• Kevan, I did some additional research.

        I think that TypeForm fits Buffer’s style the most. However, there is little information about the backend tech you get with their plans (e.g. analytics, logic, etc.)

        Qualaroo has all the fundamental and some advanced features you would want, but the site is poorly developed. There are no good examples that one can see to get an idea of the different types of surveys that can be created. Additionally, the site links are almost impossible to find at the top (which convey more information regarding conversion, website surveys, etc.) which don’t pan out anyway.

        If you can find information regarding the tech that TypeForm provides (and you should have that anyway since your Customer Developers use this tool in-house) I think it would best suit Buffer’s look, feel and identity.


  • LaughingBubba

    I’m a terrible customer but an ardent follower. I’m fascinated to see what you do next. Good luck!

  • Tudor Stanciu

    I think it would be great to also include some form of audio content. I see big opportunities in audio, now that podcasts have a milestone to rely on (the success of Serial podcast). And audio poses a great opportunity since it’s the least user-engagement-needed type of content – you can listen to it while showering, driving and others.

    • Yes! I second that x 2. As a commuter, my most inspiring part of the day is actually in the car. And I see so many good blog posts out there that could do just as good as short learning bites in a PodCast format.

      Personally exploring using Share to Speech, but nothing beats of course the real thing. And having the authors voice read it, also increases the personal experience of the expert. And it doesn’t have to become an extra burden: Maybe even just record the last prof-read you do!

      The challenge though with/for Buffer is that they use a lot of visuals in the posts to sometimes explain the details. But I guess that can be changed in a pivot!

      • I agree – I spend hours in the car listening to audiobooks. It would be great to listen to BufferBlog from soundcloud on the way to work!

        • Really awesome ideas here! I’d love to continue exploring this. We’ve been batting around a few podcast drafts, trying to find what might work best. All the thoughts and feedback is so helpful! 🙂

  • Daven Sprattling-Mathies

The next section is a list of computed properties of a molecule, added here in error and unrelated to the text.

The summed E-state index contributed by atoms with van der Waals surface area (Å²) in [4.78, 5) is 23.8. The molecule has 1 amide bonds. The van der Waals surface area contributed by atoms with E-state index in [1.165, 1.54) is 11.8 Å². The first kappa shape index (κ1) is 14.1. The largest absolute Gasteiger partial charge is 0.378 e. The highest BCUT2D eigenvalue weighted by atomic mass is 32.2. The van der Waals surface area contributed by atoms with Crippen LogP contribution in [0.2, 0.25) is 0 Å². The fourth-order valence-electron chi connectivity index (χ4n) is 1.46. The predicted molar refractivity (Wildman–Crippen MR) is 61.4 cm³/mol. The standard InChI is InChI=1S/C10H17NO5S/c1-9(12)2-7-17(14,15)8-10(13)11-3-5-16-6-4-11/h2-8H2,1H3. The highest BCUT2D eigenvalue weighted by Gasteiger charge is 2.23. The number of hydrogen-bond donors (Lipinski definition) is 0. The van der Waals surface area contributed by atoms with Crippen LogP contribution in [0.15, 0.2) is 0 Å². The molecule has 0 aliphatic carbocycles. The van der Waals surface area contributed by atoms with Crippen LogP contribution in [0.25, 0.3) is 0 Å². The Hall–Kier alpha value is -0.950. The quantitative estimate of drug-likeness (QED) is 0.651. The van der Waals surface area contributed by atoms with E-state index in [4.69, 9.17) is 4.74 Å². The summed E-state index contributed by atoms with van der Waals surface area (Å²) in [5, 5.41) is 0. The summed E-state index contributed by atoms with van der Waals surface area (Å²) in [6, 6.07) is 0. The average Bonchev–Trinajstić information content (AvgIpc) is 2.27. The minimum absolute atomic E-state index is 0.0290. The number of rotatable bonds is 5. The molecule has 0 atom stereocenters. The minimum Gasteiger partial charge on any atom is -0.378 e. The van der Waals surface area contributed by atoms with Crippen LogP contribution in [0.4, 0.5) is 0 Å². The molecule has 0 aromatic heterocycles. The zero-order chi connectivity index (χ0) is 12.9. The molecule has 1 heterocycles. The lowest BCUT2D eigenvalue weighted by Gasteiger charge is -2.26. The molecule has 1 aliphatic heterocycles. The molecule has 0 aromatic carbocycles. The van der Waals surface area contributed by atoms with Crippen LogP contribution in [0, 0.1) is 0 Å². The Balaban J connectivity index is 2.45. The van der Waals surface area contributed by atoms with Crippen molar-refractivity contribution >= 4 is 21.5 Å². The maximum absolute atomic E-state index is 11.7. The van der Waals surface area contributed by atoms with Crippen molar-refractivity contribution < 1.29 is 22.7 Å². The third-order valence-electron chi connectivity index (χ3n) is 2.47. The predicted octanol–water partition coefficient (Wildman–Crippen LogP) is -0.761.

Innovation is said to follow an S-curve pattern; if that’s true, then you’re absolutely right to look at pivoting the blog now while it’s doing so well. My main task at work (which I self-assigned, ha) is to build up the blog. We started with simple “how-to” articles and the like, but quickly evolved into more in-depth, story-driven posts. Given the limitations of our marketing department, our publishing schedule is a little chaotic, so we’ve found putting more effort into fewer articles works better than trying to churn out content every day. We use Buffer to schedule our content to social media, but the most valuable feature of Buffer to me has always been this here blog—if for no other reason than that I can point to it as an example of why blogs are so important :-).

    Keep up the good work!

    • Hi there Daven! Thanks so much for the comment, it’s really cool to hear a bit about your work and your blog. Love the focus on in-depth content on whatever publishing schedule makes sense for you. How has that been going? Thanks also for the kind words about the Buffer blog. It means a ton to hear that!

  • Meredith Gould

    Since its inception, Buffer blog has been my #1 recommend for clients (and anyone else), especially those who are relatively new to social media. And you’re right, things — and we — change over time. I’m confident that whatever you do next will be valuable and useful. No pressure, but that’s what I’ve come to expect from Buffer and especially you, @KevanLee!

    • Hi Meredith! Great to hear from you. 🙂 Thanks so much for your support of the blog. I’m excited to see where we head next and would love to continue hearing from you on how things feel!

  • Kaye Swain

    I had to chuckle. I just edited some of my old Twitter update posts – sigh, I love the changes but they do seem to be getting faster and faster, don’t they? Thanks for the fun and interesting article – and for Buffer. I’m really appreciating it helping me keep up 🙂


    • Hi Kaye! Thanks for the note. Yes, things are moving fast! Grateful for the chance to have you in the Buffer community. 🙂

  • Madi

    Your new email course sparked me to try buffer for thirty days with the intention of switching from hootsuite if all goes well. I’d love to see more of those!

    • Thanks, Madi! Exciting stuff! I’m currently working on a “How to Find Your Social Media Success With Buffer” course, as well as brainstorming quite a few others.

      Hope the trial is going great for you! Feel free to reach out with any questions at all. 🙂

  • Kelly Kuhn-Wallace

    The elephant in the room here is that Buffer’s userbase has grown tremendously since the beginning of the blog. (I actually referred most of those users personally, so I keep track.) And social media & content marketing have changed: basic familiarity of the channels that Buffer supports is quite common. It makes sense that Kevan is reassessing the approach to the blog — the dynamics that it served so well are no longer in play. A bigger challenge awaits: keeping a broad audience engaged. I can’t wait to see how Buffer will surprise us next!